I like the idea, but I somehow think sitting on a ball is a ticking hazard just waiting. Especially around expensive fragile equipment.

Offline rowdy

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Re: Kneeling chairs and other alternate chairs
« Reply #5 on: Sun, 28 February 2016, 19:55:32 »
I had a kneeling chair at one point, many years ago.

I used it properly for a while, but found that it was easier for me to put my feet on the knee part and lean forwards with my elbows on my knees.

I gave up after that.
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Offline belac

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Re: Kneeling chairs and other alternate chairs
« Reply #6 on: Sun, 28 February 2016, 20:35:44 »
My old boss used a kneeling chair at the recommendation of his chiropractor. He swore by it saying it helped his back immensely, but he certainly wasn't spending 8 hours a day in it. Maybe 3 - 4 on average. He was such a believer that he bought them for anyone in the office that wanted them. I don't remember the brand, but they were expensive. One of my coworkers took him up on the offer. He loved it and he still uses it. I tried it for a few days and it was VERY uncomfortable for me. I was significantly heavier than my boss and coworker and I think weight was the main factor in it being uncomfortable for me.

One other point to consider based upon my personal observations and experience fwiw... ergonomic things (chairs, desks, keyboards, etc) can only slightly encourage you to have proper form (whatever that means). If someone slouchs in a regular office chair, they'll probably slouch in a kneeling chair too. In which case, it might be a good idea to try the $10 exercise ball route before you drop a a few hundred dollars on a fancy ergonomic miracle.

Offline rowdy

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Re: Kneeling chairs and other alternate chairs
« Reply #7 on: Mon, 29 February 2016, 03:15:05 »
Nice boss, buying you a chair :)

I have thought a few times about getting a more ergonomic chair for work, but (a) I'd end up sitting on it as described above, and (b) I'd have to pay for it myself.
"Because keyboards are accessories to PC makers, they focus on minimizing the manufacturing costs. But that’s incorrect. It’s in HHKB’s slogan, but when America’s cowboys were in the middle of a trip and their horse died, they would leave the horse there. But even if they were in the middle of a desert, they would take their saddle with them. The horse was a consumable good, but the saddle was an interface that their bodies had gotten used to. In the same vein, PCs are consumable goods, while keyboards are important interfaces." - Eiiti Wada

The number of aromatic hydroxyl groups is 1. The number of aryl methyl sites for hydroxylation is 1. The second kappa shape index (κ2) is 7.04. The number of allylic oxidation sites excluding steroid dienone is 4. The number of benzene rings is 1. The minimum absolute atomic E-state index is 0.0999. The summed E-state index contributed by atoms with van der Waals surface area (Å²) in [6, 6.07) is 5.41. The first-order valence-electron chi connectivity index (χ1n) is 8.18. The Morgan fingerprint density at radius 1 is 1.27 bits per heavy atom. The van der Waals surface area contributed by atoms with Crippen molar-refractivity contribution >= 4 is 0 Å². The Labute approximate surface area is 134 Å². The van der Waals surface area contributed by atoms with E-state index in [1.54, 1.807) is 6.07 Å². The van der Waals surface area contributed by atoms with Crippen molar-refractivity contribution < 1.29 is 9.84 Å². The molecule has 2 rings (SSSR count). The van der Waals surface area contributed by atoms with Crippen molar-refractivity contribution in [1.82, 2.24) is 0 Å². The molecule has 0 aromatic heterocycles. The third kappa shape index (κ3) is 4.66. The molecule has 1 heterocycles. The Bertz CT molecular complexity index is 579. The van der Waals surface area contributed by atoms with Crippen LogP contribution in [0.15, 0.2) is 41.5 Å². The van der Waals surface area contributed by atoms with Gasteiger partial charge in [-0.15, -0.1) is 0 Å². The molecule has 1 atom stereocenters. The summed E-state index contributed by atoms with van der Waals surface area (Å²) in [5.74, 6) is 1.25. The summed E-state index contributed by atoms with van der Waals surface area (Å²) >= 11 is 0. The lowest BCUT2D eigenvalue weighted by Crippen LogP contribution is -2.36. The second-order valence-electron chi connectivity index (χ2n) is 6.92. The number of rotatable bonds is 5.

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Offline LuX

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Re: Kneeling chairs and other alternate chairs
« Reply #8 on: Mon, 29 February 2016, 03:34:48 »
Thanks for the input guys, really appreciate it. It seems like you don't know if the chair is good or bad until you have tried the chair yourself. I agree it's going to take personal effort to keep an upright posture, the problem with my current chair is that the seat forms a "cup" in the center, and the backrest has cushions on the top and bottom. This makes it really comfortable to sit in, but impossible to sit ergonomically even if I wanted to. The solution would be a chair that at the least would allow me to sit properly, better yet if it encourages it.

I don't remember the brand, but they were expensive. -- I tried it for a few days and it was VERY uncomfortable for me. I was significantly heavier than my boss and coworker and I think weight was the main factor in it being uncomfortable for me.
Just based on price I would say it was either a Varier or Jobri as they sell around 800-1300$. Varier being the one with a rocking bottom and Jobri the one with a 5-star wheel bottom.
Mass (along with height) could indeed explain why some people simply find the chair uncomfortable. I can see how having extra mass around the bones could add pressure to already stressed legs in a bad way and cut blood circulation in the main arteries. Being borderline underweight myself, I cannot see that being a direct problem for me.

One other point to consider based upon my personal observations and experience fwiw... ergonomic things (chairs, desks, keyboards, etc) can only slightly encourage you to have proper form (whatever that means). If someone slouchs in a regular office chair, they'll probably slouch in a kneeling chair too. In which case, it might be a good idea to try the $10 exercise ball route before you drop a a few hundred dollars on a fancy ergonomic miracle.
You may be right there. But I still can't see myself using a ball as a long-term solution. Especially if I'm concentrated on something else, I fear I might tip over and cause serous back problems. Purely on the safety factor I don't see it as a good solution, but it might be worth to try out anyway.

It almost sounds like I've made up my mind  :-X
Still not sure if it's the right choice, but I suppose there's only one way to find out.